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To the Golden Cities: Pursuing the American Jewish Dream in Miami and L.A. 1st Edition

4 customer reviews
ISBN-13: 978-0029221112
ISBN-10: 0029221110
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Editorial Reviews

From Publishers Weekly

Joining the great postwar migrations from the Northeast and the Midwest to Los Angeles and Miami were large numbers of Jews from Chicago and New York. Cut loose from their ties to the old European religious cultures of their families, these "permanent tourists," as Moore calls them, created a new and distinctly American Jewish identity, colored by the comparably free-wheeling, easy life around them in their new Edens. Regular attendance at religious services and observation of ritual customs met with strong competition from sun and sea; some rabbis felt obliged to hold a congregation together by promoting the Sabbath services as "entertainment." Moore, director of Vassar College's Program in American Culture, details Jewish life minutely in Miami and Los Angeles; the loss of a traditional Jewish sense of identity, and its ultimate reconstitution in the establishment of Israel; and the constant presence of anti-Semitism, which could, paradoxically, serve to reunify. Although often overwhelmed by documentation of such trivia as the name of the manager of the gift shop of a Miami synagogue, Moore's study is nevertheless a notable depiction of the social, political and religious experiences of the two migratory streams.
Copyright 1994 Reed Business Information, Inc.

From Library Journal

Moore (Vassar Coll.) has used the prisms of Miami and Los Angeles to reflect the transformation of American Jewry. Crammed with solid documentation, yet written in a fluid, readable style, her book identifies the factors and trends that led to fundamental changes in the American Jewish community in the decades following World War II. Moore uses the metaphor of the "permanent tourist" to describe the initial reaction of the Jews who migrated from the Northeast and large Midwestern cities, attracted by the climate, the casual lifestyle, and the lack of established norms. Responding to their new environment, they chose to express themselves in new ways that both identified an ethnic Jewishness and promoted rapid integration into the surrounding American culture. This seminal work will be widely read.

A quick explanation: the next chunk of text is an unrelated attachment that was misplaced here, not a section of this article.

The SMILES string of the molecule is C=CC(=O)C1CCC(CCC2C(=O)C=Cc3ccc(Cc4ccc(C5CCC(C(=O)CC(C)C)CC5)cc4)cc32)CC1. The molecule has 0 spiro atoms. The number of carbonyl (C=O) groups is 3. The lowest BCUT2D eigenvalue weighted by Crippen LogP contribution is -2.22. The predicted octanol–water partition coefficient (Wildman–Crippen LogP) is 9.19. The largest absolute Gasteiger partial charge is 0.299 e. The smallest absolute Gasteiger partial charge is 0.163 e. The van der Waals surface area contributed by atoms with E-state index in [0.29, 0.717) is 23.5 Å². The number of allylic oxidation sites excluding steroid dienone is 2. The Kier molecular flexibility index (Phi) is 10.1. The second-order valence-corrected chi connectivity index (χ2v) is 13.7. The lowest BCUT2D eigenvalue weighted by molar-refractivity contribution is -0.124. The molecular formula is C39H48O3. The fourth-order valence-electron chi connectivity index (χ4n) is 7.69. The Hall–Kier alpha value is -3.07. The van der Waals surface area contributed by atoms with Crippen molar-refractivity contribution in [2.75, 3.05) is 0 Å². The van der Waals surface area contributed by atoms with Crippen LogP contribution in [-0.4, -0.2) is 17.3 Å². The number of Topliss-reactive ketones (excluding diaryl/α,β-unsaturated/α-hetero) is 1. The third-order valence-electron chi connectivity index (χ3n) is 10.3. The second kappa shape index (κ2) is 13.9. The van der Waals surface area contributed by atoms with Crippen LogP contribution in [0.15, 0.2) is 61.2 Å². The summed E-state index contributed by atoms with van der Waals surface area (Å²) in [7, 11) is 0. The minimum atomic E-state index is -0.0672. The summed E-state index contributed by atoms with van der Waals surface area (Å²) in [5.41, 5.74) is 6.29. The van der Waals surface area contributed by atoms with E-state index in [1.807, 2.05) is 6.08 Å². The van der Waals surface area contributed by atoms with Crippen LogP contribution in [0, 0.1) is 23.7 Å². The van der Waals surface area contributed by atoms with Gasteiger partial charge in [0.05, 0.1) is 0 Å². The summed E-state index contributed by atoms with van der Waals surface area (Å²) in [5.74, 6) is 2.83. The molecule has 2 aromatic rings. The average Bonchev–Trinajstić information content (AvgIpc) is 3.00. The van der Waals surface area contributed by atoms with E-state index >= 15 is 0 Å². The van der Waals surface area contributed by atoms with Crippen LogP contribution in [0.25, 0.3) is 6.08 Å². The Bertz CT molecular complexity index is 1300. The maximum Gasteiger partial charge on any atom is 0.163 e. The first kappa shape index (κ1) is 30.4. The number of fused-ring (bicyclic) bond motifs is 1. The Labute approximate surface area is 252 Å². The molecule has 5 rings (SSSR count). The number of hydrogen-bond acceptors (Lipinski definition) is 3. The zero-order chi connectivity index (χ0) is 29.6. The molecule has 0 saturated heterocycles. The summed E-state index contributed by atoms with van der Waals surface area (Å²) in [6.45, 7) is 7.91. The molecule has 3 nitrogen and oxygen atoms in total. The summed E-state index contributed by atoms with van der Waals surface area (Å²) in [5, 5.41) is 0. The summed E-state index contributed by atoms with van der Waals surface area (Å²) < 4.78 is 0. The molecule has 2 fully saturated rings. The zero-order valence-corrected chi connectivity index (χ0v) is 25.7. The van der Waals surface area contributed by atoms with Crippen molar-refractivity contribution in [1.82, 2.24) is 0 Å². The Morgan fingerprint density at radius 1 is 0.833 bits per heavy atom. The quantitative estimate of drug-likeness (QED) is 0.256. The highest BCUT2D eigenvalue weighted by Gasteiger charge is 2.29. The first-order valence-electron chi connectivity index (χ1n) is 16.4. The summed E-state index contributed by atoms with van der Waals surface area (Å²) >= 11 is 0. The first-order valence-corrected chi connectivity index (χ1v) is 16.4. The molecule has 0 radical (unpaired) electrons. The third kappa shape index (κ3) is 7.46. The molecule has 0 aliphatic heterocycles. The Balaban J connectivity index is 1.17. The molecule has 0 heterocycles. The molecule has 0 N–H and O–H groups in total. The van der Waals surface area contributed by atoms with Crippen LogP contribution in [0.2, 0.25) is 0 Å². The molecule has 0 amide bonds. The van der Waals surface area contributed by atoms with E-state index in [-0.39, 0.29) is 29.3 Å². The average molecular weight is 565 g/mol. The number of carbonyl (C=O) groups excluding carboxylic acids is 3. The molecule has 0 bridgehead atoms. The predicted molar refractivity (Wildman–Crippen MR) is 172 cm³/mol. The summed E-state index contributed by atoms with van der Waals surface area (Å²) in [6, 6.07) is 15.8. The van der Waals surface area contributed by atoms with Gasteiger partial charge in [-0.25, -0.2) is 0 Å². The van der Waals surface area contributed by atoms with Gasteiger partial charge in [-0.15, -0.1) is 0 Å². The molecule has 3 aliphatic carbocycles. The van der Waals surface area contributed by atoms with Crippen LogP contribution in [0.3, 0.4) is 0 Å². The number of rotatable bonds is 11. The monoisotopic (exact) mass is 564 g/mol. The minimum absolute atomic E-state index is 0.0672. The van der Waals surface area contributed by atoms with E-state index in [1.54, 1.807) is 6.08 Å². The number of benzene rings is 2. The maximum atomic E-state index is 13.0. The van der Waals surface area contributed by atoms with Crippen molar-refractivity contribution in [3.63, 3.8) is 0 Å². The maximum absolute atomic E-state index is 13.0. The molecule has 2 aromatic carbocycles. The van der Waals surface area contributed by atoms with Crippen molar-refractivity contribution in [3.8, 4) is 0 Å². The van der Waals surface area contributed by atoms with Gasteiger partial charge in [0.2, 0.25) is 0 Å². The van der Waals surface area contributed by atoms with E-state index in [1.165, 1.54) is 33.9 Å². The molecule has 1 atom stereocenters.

- Carol R. Glatt, VA Medical Ctr. Lib., Philadelphia
Copyright 1994 Reed Business Information, Inc.

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Product Details

  • Hardcover: 358 pages
  • Publisher: Free Press; 1st edition (March 14, 1994)
  • Language: English
  • ISBN-10: 0029221110
  • ISBN-13: 978-0029221112
  • Product Dimensions: 6.4 x 1.2 x 9.5 inches
  • Shipping Weight: 1.6 pounds
  • Average Customer Review: 4.5 out of 5 stars  See all reviews (4 customer reviews)
  • Amazon Best Sellers Rank: #1,544,091 in Books (See Top 100 in Books)

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7 of 7 people found the following review helpful By Michael Lewyn VINE VOICE on September 5, 2004
Format: Paperback
Parts of this book were interesting- I especially liked the first couple of chapters, where Moore shows how explosively the Jewish community in Miami and Los Angeles grew, and why these cities were so attractive to American Jews. She also tries to explain why Jewish-black cooperation was so common; in Miami Beach, both were fighting against similar types of housing discrimination, and Jews had no convincing reason to oppose fair housing for blacks while opposing it for themselves. (Although it is not clear why Los Angeles Jews adopted similar political views when they seem to have had far less discrimination to contend with).

But much of the middle of the book includes a lot of blow-by-blow community history; I'm not sure how interesting this discussion would be for people who didn't live in Miami or Los Angeles.
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1 of 1 people found the following review helpful By RLM on May 8, 2010
Format: Paperback
I have often wondered how DID my family end up in Miami, (via Brooklyn/Midwest) and this book (as I am unable to rely of oral history from my family)
is the missing link! No bookshelf should be without it...really!
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Format: Hardcover Verified Purchase
Moore offers a case study of Miami and LA in parallels that emphasize the migration patterns and development of Jewish life in these major cities after the second world war.
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By Lois Blume on March 10, 2015
Format: Paperback Verified Purchase
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